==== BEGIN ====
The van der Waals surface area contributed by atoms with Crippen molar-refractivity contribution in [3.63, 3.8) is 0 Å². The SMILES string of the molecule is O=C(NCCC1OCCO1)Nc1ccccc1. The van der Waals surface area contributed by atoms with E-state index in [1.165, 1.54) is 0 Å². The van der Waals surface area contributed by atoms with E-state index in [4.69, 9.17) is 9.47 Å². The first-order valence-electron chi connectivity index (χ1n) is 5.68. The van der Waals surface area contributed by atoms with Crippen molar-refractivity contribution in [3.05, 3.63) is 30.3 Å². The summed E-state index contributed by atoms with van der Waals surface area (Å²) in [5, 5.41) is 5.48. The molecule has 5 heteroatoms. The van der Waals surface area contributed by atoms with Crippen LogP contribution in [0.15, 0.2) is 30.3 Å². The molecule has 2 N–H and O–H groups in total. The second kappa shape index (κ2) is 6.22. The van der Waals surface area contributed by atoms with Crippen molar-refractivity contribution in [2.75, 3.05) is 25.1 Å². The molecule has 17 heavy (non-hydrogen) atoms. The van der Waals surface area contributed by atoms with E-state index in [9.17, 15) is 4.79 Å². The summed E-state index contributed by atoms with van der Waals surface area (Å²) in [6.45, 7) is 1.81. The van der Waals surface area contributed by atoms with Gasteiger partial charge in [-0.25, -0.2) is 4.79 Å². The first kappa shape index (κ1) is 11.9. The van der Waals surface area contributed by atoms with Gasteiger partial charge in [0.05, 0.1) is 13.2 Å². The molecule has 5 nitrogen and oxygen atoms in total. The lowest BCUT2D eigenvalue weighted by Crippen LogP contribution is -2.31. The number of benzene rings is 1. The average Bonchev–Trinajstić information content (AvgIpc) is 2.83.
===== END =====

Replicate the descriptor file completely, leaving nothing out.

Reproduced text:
The van der Waals surface area contributed by atoms with Crippen molar-refractivity contribution in [3.63, 3.8) is 0 Å². The SMILES string of the molecule is O=C(NCCC1OCCO1)Nc1ccccc1. The van der Waals surface area contributed by atoms with E-state index in [1.165, 1.54) is 0 Å². The van der Waals surface area contributed by atoms with E-state index in [4.69, 9.17) is 9.47 Å². The first-order valence-electron chi connectivity index (χ1n) is 5.68. The van der Waals surface area contributed by atoms with Crippen molar-refractivity contribution in [3.05, 3.63) is 30.3 Å². The summed E-state index contributed by atoms with van der Waals surface area (Å²) in [5, 5.41) is 5.48. The molecule has 5 heteroatoms. The van der Waals surface area contributed by atoms with Crippen LogP contribution in [0.15, 0.2) is 30.3 Å². The molecule has 2 N–H and O–H groups in total. The second kappa shape index (κ2) is 6.22. The van der Waals surface area contributed by atoms with Crippen molar-refractivity contribution in [2.75, 3.05) is 25.1 Å². The molecule has 17 heavy (non-hydrogen) atoms. The van der Waals surface area contributed by atoms with E-state index in [9.17, 15) is 4.79 Å². The summed E-state index contributed by atoms with van der Waals surface area (Å²) in [6.45, 7) is 1.81. The van der Waals surface area contributed by atoms with Gasteiger partial charge in [-0.25, -0.2) is 4.79 Å². The first kappa shape index (κ1) is 11.9. The van der Waals surface area contributed by atoms with Gasteiger partial charge in [0.05, 0.1) is 13.2 Å². The molecule has 5 nitrogen and oxygen atoms in total. The lowest BCUT2D eigenvalue weighted by Crippen LogP contribution is -2.31. The number of benzene rings is 1. The average Bonchev–Trinajstić information content (AvgIpc) is 2.83.